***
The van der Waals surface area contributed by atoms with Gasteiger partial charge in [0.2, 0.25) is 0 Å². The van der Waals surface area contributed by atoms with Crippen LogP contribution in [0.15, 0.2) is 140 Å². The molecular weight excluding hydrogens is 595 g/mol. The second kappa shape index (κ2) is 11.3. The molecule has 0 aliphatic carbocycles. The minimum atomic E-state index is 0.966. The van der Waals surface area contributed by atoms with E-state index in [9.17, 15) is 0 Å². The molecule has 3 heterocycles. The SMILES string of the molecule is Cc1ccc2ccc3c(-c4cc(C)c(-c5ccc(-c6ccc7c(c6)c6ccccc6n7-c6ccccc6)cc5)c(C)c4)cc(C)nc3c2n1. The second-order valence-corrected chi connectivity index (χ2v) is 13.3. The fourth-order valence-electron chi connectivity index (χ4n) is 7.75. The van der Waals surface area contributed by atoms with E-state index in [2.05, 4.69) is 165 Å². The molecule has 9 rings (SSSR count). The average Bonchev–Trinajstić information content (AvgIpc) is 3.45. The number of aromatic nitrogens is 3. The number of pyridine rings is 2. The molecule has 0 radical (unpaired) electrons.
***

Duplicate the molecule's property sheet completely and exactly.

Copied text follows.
The van der Waals surface area contributed by atoms with Gasteiger partial charge in [0.2, 0.25) is 0 Å². The van der Waals surface area contributed by atoms with Crippen LogP contribution in [0.15, 0.2) is 140 Å². The molecular weight excluding hydrogens is 595 g/mol. The second kappa shape index (κ2) is 11.3. The molecule has 0 aliphatic carbocycles. The minimum atomic E-state index is 0.966. The van der Waals surface area contributed by atoms with E-state index in [9.17, 15) is 0 Å². The molecule has 3 heterocycles. The SMILES string of the molecule is Cc1ccc2ccc3c(-c4cc(C)c(-c5ccc(-c6ccc7c(c6)c6ccccc6n7-c6ccccc6)cc5)c(C)c4)cc(C)nc3c2n1. The second-order valence-corrected chi connectivity index (χ2v) is 13.3. The fourth-order valence-electron chi connectivity index (χ4n) is 7.75. The van der Waals surface area contributed by atoms with E-state index in [2.05, 4.69) is 165 Å². The molecule has 9 rings (SSSR count). The average Bonchev–Trinajstić information content (AvgIpc) is 3.45. The number of aromatic nitrogens is 3. The number of pyridine rings is 2. The molecule has 0 radical (unpaired) electrons.